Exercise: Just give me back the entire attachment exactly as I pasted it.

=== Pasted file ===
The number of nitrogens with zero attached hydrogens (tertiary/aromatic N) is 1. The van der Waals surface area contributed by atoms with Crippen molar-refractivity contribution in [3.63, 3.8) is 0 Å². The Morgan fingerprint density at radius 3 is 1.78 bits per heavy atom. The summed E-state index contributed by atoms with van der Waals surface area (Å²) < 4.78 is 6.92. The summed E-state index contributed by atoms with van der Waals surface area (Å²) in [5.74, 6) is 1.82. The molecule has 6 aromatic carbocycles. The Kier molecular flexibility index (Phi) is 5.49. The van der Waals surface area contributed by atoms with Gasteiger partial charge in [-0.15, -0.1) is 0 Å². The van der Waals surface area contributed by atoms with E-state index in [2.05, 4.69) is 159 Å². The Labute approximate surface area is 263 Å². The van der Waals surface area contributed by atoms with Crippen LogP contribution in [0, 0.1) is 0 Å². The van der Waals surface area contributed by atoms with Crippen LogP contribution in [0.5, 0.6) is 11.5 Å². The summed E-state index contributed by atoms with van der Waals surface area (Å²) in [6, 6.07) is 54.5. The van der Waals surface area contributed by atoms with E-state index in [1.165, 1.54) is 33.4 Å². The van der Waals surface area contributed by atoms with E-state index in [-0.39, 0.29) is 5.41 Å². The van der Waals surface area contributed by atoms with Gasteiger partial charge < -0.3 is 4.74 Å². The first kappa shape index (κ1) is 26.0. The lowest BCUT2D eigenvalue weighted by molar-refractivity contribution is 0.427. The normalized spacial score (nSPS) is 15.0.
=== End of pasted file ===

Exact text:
The number of nitrogens with zero attached hydrogens (tertiary/aromatic N) is 1. The van der Waals surface area contributed by atoms with Crippen molar-refractivity contribution in [3.63, 3.8) is 0 Å². The Morgan fingerprint density at radius 3 is 1.78 bits per heavy atom. The summed E-state index contributed by atoms with van der Waals surface area (Å²) < 4.78 is 6.92. The summed E-state index contributed by atoms with van der Waals surface area (Å²) in [5.74, 6) is 1.82. The molecule has 6 aromatic carbocycles. The Kier molecular flexibility index (Phi) is 5.49. The van der Waals surface area contributed by atoms with Gasteiger partial charge in [-0.15, -0.1) is 0 Å². The van der Waals surface area contributed by atoms with E-state index in [2.05, 4.69) is 159 Å². The Labute approximate surface area is 263 Å². The van der Waals surface area contributed by atoms with Crippen LogP contribution in [0, 0.1) is 0 Å². The van der Waals surface area contributed by atoms with Crippen LogP contribution in [0.5, 0.6) is 11.5 Å². The summed E-state index contributed by atoms with van der Waals surface area (Å²) in [6, 6.07) is 54.5. The van der Waals surface area contributed by atoms with E-state index in [1.165, 1.54) is 33.4 Å². The van der Waals surface area contributed by atoms with E-state index in [-0.39, 0.29) is 5.41 Å². The van der Waals surface area contributed by atoms with Gasteiger partial charge < -0.3 is 4.74 Å². The first kappa shape index (κ1) is 26.0. The lowest BCUT2D eigenvalue weighted by molar-refractivity contribution is 0.427. The normalized spacial score (nSPS) is 15.0.